1. Computers
  2. Display Drivers
  3. Graphics Cards
  4. Memory
  5. Motherboards
  6. Processors
  7. Software
  8. Storage
  9. Operating Systems


Facebook RSS Twitter Twitter Google Plus


Phoronix Test Suite

OpenBenchmarking.org

Thermaltake ITBU CL-P0303

Michael Larabel

Published on 2 July 2006
Written by Michael Larabel
Page 1 of 3 - Comment On This Article

Over the years we have seen some interesting cooling contraptions designed by Thrmaltake from the Beetle CL-P0086 to the BigWater SE and Volcano. In this article, we are taking our first look at their server cooling offerings in the form of the ITBU CL-P0303. Thermaltake is renowned in the enthusiast market, but do they deserve the same for their ITBU server cooling solutions? To start with, the CL-P0303 is designed for Xeon Dempsey 2U systems with an LGA-771 socket, while making this design possible are copper fins, dual heatpipes, and a near silent fan. Today we are strapping the Thermaltake ITBU CL-P0303 on top of Intel's fastest Xeon Dempsey to take it for the ride of its life.

Features:

· Application for Intel Xeon Dempsey 2U active solution
· Low noise and silent server cooler
· All copper soldering Technology
· Heat-pipe designation provide better heat conductivity
· Dow Corning 5022 Interface material performs well

Contents:

For testing purposes we had received two Thermaltake ITBU CL-P0303 coolers. The CPU heatsinks were individually packaged inside of a simple Thermaltake cardboard package. The only part was the heatsink itself, no instructions or other accessories were included. For reference, the thermal compound comes pre-applied to the base of the heatsink. The CL-P0303 uses four spring screws for fastening the heatsink to the CPU socket. The heatsink is only compatible with LGA-771 Xeon processors, and is not compatible with the common desktop LGA-775 design.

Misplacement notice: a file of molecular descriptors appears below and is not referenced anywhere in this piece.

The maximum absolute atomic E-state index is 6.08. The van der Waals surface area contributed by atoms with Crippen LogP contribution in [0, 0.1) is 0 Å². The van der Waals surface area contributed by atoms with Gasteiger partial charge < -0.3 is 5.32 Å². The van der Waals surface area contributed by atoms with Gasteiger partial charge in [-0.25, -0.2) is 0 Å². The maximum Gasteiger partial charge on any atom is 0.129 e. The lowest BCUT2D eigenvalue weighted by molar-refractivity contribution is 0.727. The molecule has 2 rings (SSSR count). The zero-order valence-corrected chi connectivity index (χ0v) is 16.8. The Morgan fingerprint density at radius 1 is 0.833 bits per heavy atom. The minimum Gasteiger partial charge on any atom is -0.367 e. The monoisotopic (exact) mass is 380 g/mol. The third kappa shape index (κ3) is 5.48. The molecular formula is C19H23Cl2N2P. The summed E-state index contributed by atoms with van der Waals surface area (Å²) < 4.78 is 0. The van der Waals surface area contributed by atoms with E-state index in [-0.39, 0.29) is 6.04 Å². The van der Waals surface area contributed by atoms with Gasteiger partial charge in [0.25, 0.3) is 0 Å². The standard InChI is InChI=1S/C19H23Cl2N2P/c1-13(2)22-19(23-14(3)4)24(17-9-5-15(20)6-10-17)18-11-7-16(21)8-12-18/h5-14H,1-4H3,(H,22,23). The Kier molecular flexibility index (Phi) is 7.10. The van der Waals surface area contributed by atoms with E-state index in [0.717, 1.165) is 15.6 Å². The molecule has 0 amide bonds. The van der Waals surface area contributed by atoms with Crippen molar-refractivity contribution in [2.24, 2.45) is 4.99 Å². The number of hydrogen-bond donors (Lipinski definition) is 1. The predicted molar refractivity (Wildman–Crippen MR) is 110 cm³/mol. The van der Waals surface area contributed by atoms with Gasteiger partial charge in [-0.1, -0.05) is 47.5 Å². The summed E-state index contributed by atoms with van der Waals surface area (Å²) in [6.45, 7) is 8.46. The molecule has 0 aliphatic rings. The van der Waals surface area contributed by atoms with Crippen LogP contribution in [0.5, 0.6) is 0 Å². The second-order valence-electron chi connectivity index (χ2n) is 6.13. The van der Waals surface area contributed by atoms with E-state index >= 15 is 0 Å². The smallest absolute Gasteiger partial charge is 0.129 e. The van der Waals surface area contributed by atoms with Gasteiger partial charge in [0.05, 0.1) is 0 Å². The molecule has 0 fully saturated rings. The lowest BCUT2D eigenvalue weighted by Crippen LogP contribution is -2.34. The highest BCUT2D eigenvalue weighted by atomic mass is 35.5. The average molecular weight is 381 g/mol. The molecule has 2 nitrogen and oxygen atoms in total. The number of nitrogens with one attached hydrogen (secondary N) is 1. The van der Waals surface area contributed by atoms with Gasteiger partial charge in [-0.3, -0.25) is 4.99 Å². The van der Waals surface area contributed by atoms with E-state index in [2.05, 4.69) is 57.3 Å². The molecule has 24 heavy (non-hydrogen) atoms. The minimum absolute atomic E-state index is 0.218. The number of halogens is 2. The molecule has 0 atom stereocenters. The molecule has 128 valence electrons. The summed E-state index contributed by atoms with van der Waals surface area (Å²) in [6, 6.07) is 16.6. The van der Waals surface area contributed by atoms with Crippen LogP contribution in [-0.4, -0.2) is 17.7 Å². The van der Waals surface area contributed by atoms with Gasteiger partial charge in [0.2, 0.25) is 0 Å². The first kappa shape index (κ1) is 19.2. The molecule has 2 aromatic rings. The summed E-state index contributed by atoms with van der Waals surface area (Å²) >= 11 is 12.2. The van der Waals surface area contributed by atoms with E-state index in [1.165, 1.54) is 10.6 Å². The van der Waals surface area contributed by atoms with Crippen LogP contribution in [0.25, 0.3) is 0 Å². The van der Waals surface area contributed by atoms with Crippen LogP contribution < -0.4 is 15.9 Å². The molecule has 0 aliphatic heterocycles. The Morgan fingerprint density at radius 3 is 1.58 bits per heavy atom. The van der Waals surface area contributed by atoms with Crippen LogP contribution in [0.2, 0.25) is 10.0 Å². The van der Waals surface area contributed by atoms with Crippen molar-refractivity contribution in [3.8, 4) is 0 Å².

Latest Linux Hardware Reviews
  1. NVIDIA GeForce GTX 970 Offers Great Linux Performance
  2. CompuLab Intense-PC2: An Excellent, Fanless, Mini PC Powered By Intel's i7 Haswell
  3. From The Atom 330 To Haswell ULT: Intel Linux Performance Benchmarks
  4. AMD Radeon R9 285 Tonga Performance On Linux
Latest Linux Articles
  1. AMD Moves Forward With Unified Linux Driver Strategy, New Kernel Driver
  2. MSI: Update Your BIOS From The Linux Desktop
  3. NVIDIA vs. AMD 2D Linux Drivers: Catalyst Is Getting Quite Good At 2D
  4. 15-Way GPU Comparison With Mesa 10.3 + Linux 3.17
Latest Linux News
  1. Ubuntu 16.04 Might Be The Distribution's Last 32-Bit Release
  2. Imagination Releases Full ISA Documentation For PowerVR Rogue GPUs
  3. Features GNOME Developers Want In The Linux Kernel
  4. GTK+ Gains Experimental Overlay Scrollbars
  5. Phoronix Test Suite 5.4 M3 Is Another Hearty Update
  6. GParted 0.20 Improves Btrfs Support
  7. EXT4 In Linux 3.18 Has Clean-ups, Bug Fixes
  8. Emacs 24.4 Has Built-In Web Browser, Improved Multi-Monitor Support
  9. NVIDIA's NVPTX Support For GCC Is Close To Being Merged
  10. KDE's KWin On Wayland Begins Using Libinput
Latest Forum Discussions
  1. Users/Developers Threatening Fork Of Debian GNU/Linux
  2. HOPE: The Ease Of Python With The Speed Of C++
  3. Proof that strlcpy is un-needed
  4. Bye bye BSD, Hello Linux: A Sys Admin's Story
  5. Updated and Optimized Ubuntu Free Graphics Drivers
  6. NVIDIA Presents Its Driver Plans To Support Mir/Wayland & KMS On Linux
  7. AMD Is Restructuring Again, Losing 7% Of Employees
  8. Open-Source AMD Fusion E-350 Support Takes A Dive